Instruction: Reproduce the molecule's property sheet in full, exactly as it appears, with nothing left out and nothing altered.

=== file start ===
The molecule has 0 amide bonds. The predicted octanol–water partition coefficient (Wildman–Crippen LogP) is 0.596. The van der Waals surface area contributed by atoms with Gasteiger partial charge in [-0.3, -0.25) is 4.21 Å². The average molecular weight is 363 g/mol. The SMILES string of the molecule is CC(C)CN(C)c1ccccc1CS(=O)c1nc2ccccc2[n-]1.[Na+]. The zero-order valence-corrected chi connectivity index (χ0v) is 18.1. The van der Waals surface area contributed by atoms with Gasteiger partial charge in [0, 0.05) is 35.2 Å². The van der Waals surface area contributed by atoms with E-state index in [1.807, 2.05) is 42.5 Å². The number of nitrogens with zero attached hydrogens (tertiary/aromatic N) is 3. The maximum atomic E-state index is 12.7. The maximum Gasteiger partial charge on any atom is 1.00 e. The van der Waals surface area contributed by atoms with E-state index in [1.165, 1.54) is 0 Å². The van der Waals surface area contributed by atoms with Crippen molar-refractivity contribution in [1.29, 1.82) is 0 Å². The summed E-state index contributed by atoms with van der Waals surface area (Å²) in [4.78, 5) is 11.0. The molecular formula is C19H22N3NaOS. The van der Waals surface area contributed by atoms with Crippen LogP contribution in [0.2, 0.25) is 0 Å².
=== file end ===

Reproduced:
The molecule has 0 amide bonds. The predicted octanol–water partition coefficient (Wildman–Crippen LogP) is 0.596. The van der Waals surface area contributed by atoms with Gasteiger partial charge in [-0.3, -0.25) is 4.21 Å². The average molecular weight is 363 g/mol. The SMILES string of the molecule is CC(C)CN(C)c1ccccc1CS(=O)c1nc2ccccc2[n-]1.[Na+]. The zero-order valence-corrected chi connectivity index (χ0v) is 18.1. The van der Waals surface area contributed by atoms with Gasteiger partial charge in [0, 0.05) is 35.2 Å². The van der Waals surface area contributed by atoms with E-state index in [1.807, 2.05) is 42.5 Å². The number of nitrogens with zero attached hydrogens (tertiary/aromatic N) is 3. The maximum atomic E-state index is 12.7. The maximum Gasteiger partial charge on any atom is 1.00 e. The van der Waals surface area contributed by atoms with E-state index in [1.165, 1.54) is 0 Å². The van der Waals surface area contributed by atoms with Crippen molar-refractivity contribution in [1.29, 1.82) is 0 Å². The summed E-state index contributed by atoms with van der Waals surface area (Å²) in [4.78, 5) is 11.0. The molecular formula is C19H22N3NaOS. The van der Waals surface area contributed by atoms with Crippen LogP contribution in [0.2, 0.25) is 0 Å².